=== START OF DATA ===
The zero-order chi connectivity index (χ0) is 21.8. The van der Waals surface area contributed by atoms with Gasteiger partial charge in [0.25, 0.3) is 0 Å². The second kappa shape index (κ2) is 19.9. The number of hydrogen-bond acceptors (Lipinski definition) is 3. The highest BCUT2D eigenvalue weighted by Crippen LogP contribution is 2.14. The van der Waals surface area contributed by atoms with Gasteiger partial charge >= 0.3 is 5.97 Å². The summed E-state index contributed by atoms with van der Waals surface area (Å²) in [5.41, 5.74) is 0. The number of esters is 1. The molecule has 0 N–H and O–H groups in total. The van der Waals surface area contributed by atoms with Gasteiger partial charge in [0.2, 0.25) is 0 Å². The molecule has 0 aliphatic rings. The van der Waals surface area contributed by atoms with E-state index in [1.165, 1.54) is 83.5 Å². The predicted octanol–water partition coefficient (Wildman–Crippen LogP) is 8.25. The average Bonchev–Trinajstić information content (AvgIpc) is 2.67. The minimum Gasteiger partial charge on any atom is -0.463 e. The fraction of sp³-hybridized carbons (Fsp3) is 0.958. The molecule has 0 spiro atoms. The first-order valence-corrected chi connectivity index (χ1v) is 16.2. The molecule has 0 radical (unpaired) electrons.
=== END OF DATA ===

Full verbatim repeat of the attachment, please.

The zero-order chi connectivity index (χ0) is 21.8. The van der Waals surface area contributed by atoms with Gasteiger partial charge in [0.25, 0.3) is 0 Å². The second kappa shape index (κ2) is 19.9. The number of hydrogen-bond acceptors (Lipinski definition) is 3. The highest BCUT2D eigenvalue weighted by Crippen LogP contribution is 2.14. The van der Waals surface area contributed by atoms with Gasteiger partial charge >= 0.3 is 5.97 Å². The summed E-state index contributed by atoms with van der Waals surface area (Å²) in [5.41, 5.74) is 0. The number of esters is 1. The molecule has 0 N–H and O–H groups in total. The van der Waals surface area contributed by atoms with Gasteiger partial charge in [0.2, 0.25) is 0 Å². The molecule has 0 aliphatic rings. The van der Waals surface area contributed by atoms with E-state index in [1.165, 1.54) is 83.5 Å². The predicted octanol–water partition coefficient (Wildman–Crippen LogP) is 8.25. The average Bonchev–Trinajstić information content (AvgIpc) is 2.67. The minimum Gasteiger partial charge on any atom is -0.463 e. The fraction of sp³-hybridized carbons (Fsp3) is 0.958. The molecule has 0 spiro atoms. The first-order valence-corrected chi connectivity index (χ1v) is 16.2. The molecule has 0 radical (unpaired) electrons.